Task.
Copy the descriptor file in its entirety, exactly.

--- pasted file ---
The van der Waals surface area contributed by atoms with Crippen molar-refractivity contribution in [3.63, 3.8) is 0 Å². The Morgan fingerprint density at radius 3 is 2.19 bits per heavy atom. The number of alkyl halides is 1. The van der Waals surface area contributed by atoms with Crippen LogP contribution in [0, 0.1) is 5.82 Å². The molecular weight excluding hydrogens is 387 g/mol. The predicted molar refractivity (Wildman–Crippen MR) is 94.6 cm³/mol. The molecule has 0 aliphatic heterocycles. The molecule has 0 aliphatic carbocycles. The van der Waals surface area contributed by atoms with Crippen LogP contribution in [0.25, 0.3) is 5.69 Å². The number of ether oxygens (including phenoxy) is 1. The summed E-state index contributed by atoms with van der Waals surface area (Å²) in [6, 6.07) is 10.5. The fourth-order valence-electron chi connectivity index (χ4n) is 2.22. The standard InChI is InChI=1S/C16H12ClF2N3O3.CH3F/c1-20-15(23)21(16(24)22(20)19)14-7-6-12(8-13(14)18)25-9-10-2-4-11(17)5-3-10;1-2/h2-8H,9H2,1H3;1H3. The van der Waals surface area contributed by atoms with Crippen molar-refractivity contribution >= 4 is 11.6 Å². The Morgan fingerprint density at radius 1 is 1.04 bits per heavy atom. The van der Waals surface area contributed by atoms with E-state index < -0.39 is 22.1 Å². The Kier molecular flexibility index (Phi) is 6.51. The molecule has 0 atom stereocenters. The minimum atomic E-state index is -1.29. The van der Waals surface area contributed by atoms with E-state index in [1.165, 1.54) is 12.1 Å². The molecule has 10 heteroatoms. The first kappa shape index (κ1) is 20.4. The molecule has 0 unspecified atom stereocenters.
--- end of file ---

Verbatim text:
The van der Waals surface area contributed by atoms with Crippen molar-refractivity contribution in [3.63, 3.8) is 0 Å². The Morgan fingerprint density at radius 3 is 2.19 bits per heavy atom. The number of alkyl halides is 1. The van der Waals surface area contributed by atoms with Crippen LogP contribution in [0, 0.1) is 5.82 Å². The molecular weight excluding hydrogens is 387 g/mol. The predicted molar refractivity (Wildman–Crippen MR) is 94.6 cm³/mol. The molecule has 0 aliphatic heterocycles. The molecule has 0 aliphatic carbocycles. The van der Waals surface area contributed by atoms with Crippen LogP contribution in [0.25, 0.3) is 5.69 Å². The number of ether oxygens (including phenoxy) is 1. The summed E-state index contributed by atoms with van der Waals surface area (Å²) in [6, 6.07) is 10.5. The fourth-order valence-electron chi connectivity index (χ4n) is 2.22. The standard InChI is InChI=1S/C16H12ClF2N3O3.CH3F/c1-20-15(23)21(16(24)22(20)19)14-7-6-12(8-13(14)18)25-9-10-2-4-11(17)5-3-10;1-2/h2-8H,9H2,1H3;1H3. The van der Waals surface area contributed by atoms with Crippen molar-refractivity contribution >= 4 is 11.6 Å². The Morgan fingerprint density at radius 1 is 1.04 bits per heavy atom. The van der Waals surface area contributed by atoms with E-state index < -0.39 is 22.1 Å². The Kier molecular flexibility index (Phi) is 6.51. The molecule has 0 atom stereocenters. The minimum atomic E-state index is -1.29. The van der Waals surface area contributed by atoms with E-state index in [1.165, 1.54) is 12.1 Å². The molecule has 10 heteroatoms. The first kappa shape index (κ1) is 20.4. The molecule has 0 unspecified atom stereocenters.